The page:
North Korea Bans Leather Coats To Stop Citizens Emulating Kim's Fashion–Report

North Korean authorities have allegedly moved to ban residents wearing leather trench coats, saying it is disrespectful to emulate the fashion choices of the country's leader Kim Jong Un.

Radio Free Asia (RFA), a U.S.-government-funded private non-profit news service, reported the story on Wednesday, citing North Korean sources. Although leather jackets have been seen in Korean films since at least the early 2000s, Kim first appeared on television wearing a leather trench coat in 2019. They have been popular in the country ever since, sources told RFA.

Initially, real leather coats were imported from China and were bought by North Korea's elite, before coat makers imported fake leather and manufactured them domestically at a cut price.

Leather coats are extremely expensive in the hermit kingdom. Real leather coats cost about 170,000 won ($34), and about 80,000 won for fake leather, according to RFA. Those prices compare to the average North Korean monthly salary in 2018 being around 4,000 won.

A later TV appearance by Kim in a leather trench coat in January popularized the leather with women, a new demographic, a resident of the city of Pyongsong in the South Pyongan province, north of the capital Pyongyang, told RFA anonymously.

"During the military parade at the 8th Party Congress in January of this year, the Highest Dignity [Kim Jong Un] and all the high-ranking officials were shown wearing leather coats also," the source said.

According to the source, the other leather-clad officials included Kim Jong Un's sister Kim Yo Jong and several other influential women.

The source said that since the coats were recognized as a "symbol of power," in September, private clothing merchants asked trading company officials to import synthetic leather.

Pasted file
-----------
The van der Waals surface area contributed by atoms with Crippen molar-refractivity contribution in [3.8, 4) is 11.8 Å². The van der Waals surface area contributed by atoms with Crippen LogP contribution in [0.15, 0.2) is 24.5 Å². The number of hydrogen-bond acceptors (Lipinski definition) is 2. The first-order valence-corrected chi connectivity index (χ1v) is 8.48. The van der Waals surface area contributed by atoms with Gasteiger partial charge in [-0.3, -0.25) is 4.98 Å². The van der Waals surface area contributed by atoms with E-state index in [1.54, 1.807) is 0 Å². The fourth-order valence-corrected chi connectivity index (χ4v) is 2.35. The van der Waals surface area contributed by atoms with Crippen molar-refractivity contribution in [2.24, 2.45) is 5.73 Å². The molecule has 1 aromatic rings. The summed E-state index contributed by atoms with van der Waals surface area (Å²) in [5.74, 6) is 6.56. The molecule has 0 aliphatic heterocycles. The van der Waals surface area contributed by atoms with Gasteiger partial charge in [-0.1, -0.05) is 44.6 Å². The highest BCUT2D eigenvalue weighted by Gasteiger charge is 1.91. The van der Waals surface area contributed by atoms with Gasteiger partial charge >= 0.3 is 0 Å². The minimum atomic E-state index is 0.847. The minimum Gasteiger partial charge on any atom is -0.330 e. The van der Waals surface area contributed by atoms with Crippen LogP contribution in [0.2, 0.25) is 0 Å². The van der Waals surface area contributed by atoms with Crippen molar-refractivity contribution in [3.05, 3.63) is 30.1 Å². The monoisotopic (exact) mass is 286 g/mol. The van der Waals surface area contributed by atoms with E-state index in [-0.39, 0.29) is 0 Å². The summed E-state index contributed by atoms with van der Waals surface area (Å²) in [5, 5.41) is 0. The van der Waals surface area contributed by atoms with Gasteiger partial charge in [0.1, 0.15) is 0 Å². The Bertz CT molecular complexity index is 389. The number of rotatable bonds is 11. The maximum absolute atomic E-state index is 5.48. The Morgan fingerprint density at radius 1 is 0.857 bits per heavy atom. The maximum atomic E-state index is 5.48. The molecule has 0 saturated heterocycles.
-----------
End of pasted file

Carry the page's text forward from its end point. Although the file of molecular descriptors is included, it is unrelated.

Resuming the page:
"They copied the design of the leather coats worn by the Highest Dignity and the officials and now they are being sold in the marketplace," the source said.

The person added that police in Pyongsong recently started confiscating the coats from sellers and those wearing them in public.

"Young men protest, saying they bought the coats with their own money and there is no reason to take them away," said the source.

"The police respond to the complaints, saying that wearing clothes designed to look like the Highest Dignity's is an 'impure trend to challenge the authority of the Highest Dignity.' They instructed the public not to wear leather coats, because it is part of the party's directive to decide who can wear them," the person said.

"When these leather coats became popular, the law enforcement authorities went after the companies that made the coats that look too much like the Highest Dignity's. They also go after people wearing them in public," a second source said.

The person added that rich entrepreneurs can import the fabric for the fake leather coats by placing an order with "state-run trading companies who have partially resumed maritime smuggling."

Although North Korea and China officially stopped trading at the beginning of the pandemic in January 2020, covert trade by state-run firms of items—some of which are U.S. and U.N. sanctioned—partially resumed in April, RFA reported.

North Korea imported various fabrics from China, including dozens of meters of synthetic leather this November, according to a Chinese customs document seen by the news outlet.

Kim Jon Un
North Korea's leader Kim Jong Un before a meeting with President Donald Trump on the south side of the Military Demarcation Line that divides North and South Korea, in the Joint Security Area (JSA) of Panmunjom in the Demilitarized zone (DMZ) on June 30, 2019. North Korean authorities have reportedly moved to ban residents wearing leather trench coats, saying it is disrespectful to emulate Kim's fashion choices. Brendan Smialowski